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Norstar Development in partnership with the Pinellas County Housing Authority were hoping develop this vacant property along Lake Seminole into a 64-unit housing complex for military veterans. But the City Council voted 5-2 after residents resisted, citing the potential for crime.

SEMINOLE — The City Council has shot down Valor Preserve, a 64-unit affordable-housing development for military veterans proposed for a site near Lake Seminole.

After the most recent of two well-attended public hearings, the council on Dec. 7 voted 5-2 to reject the proposal.

Aimed at offering low-cost rental housing to area veterans, Valor Preserve would have been on Pinellas County Housing Authority-owned land at 9575 Seminole Blvd. The authority has been working in partnership with Tampa-based Norstar Development, which has tried since 2017 to win approval from City Council for some sort of affordable housing project on the site.

With Norstar’s latest proposal, council approval was needed because of waivers sought from the city’s minimum-parking requirements and its rules on space separation between buildings. So, theoretically, a housing project still could go forward if Norstar can figure out how to adhere to all city requirements while also meeting construction feasibility considerations of its own.

Representatives of Norstar and the housing authority declined comment on the matter. It’s believed the partners will be reviewing their options.

During the latest public hearing, several neighbors with homes near the site reprised arguments against the proposal first aired at a public hearing on Nov. 16. Concerns included the possibility of increased storm flooding and traffic congestion, but the possibility of rising crime rates was cited most often.

“People I’ve talked to … say this mix (of residents) could be pretty volatile,” local homeowner Rick Borth said.

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Tampa-based Norstar Development, working in partnership with the Pinellas County Housing Authority, has proposed a 64-unit housing development at 9575 Seminole Blvd. next to Lake Seminole. The project, titled Valor Preserve, intends to be mostly for low-income veterans, but some neighbors say it’s not compatible.

A Norstar official sought to allay safety concerns by noting a review of Valor’s operations would be conducted after one year with an eye toward deciding if an on-site sheriff’s department presence was needed. But that seemed to stoke anxieties further.

“How does this make any sense?” asked Jennifer Hartog, a nearby property owner who cited fears of higher crime, flooding and traffic from the proposed development.

“I think this is a horrible use of prime waterfront property,” said Ryan Laun, another neighborhood resident.

Plans for the 13.5-acre tract called for 19 single-story buildings, housing 58 single-bedroom units with affordably priced rents. After public comment on the plans was concluded, council members each made brief statements.

“Not one citizen has come before us in two hearings in support of Valor Preserve,” said Mayor Leslie Waters, who had been the only council member to oppose even holding a second hearing on the proposal.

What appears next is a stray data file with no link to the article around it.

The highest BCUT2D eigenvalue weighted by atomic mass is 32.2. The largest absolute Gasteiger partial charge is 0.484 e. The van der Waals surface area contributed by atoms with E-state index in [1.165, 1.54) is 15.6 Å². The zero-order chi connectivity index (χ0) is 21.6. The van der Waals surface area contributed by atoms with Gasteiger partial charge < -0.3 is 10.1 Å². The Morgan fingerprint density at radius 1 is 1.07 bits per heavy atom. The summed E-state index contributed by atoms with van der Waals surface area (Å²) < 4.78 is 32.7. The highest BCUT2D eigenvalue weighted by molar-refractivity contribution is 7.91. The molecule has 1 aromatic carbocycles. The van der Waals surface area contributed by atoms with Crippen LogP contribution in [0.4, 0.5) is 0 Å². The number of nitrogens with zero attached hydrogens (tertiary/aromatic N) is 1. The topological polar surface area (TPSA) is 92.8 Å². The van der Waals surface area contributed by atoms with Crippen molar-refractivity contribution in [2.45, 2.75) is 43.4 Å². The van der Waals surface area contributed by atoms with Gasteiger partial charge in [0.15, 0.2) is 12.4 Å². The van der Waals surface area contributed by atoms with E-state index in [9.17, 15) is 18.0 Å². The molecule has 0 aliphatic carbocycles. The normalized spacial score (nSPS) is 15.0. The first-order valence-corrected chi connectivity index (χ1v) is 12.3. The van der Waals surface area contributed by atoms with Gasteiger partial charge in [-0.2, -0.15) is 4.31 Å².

Joining Waters in opposition to the proposal after the latest hearing were council members Thom Barnhorn, Chris Burke, Trish Springer and Roger Edelman.

Vice Mayor Jim Olliver and council member Tom Christy voted to approve the proposed plans.

“I’ve been impressed,” Olliver said. “(Project officials) have addressed all of my questions about crime and property values.”


Waterfront Park boasts elaborate playground equipment and a couple of pavilions.

Waterfront Park improvements

More than four years since groundbreaking on Waterfront Park, the playground-and-pavilions recreational facility continues to evolve.

At its Dec. 7 meeting, the council unanimously approved spending almost $415,000 for irrigation and landscaping work by Wilton Manor-based Green Construction Technologies, the lowest qualified bidder.

That brings total city spending to almost $3.9 million to acquire the onetime restaurant site and transform it into a premier recreational facility. The expenditures include $750,000 in funding from various grants the city has received.

City Manager Ann Toney-Deal called the planned landscaping at the park “quite substantial” and said the improvements should be noticeable to residents.

“It’s really going to pop,” Toney-Deal said.

Waterfront Park is across Park Boulevard from Lake Seminole, just east of Seminole Boulevard and next to a Home Depot. Much of its acreage is geared to kids and features elaborate playground equipment. There is also a kayak launch into Long Bayou, which runs adjacent to the park.

The largest building at the park houses restrooms and a city storage facility, and three gazebo-style pavilions — rented by adult groups for parties and other events — have been added since 2020.

Final meeting set

The council usually holds its meetings on the second and fourth Tuesdays of each month. But it has adjusted that schedule for the holiday season and will hold its last meeting of the calendar year at 6 p.m. on Dec. 14.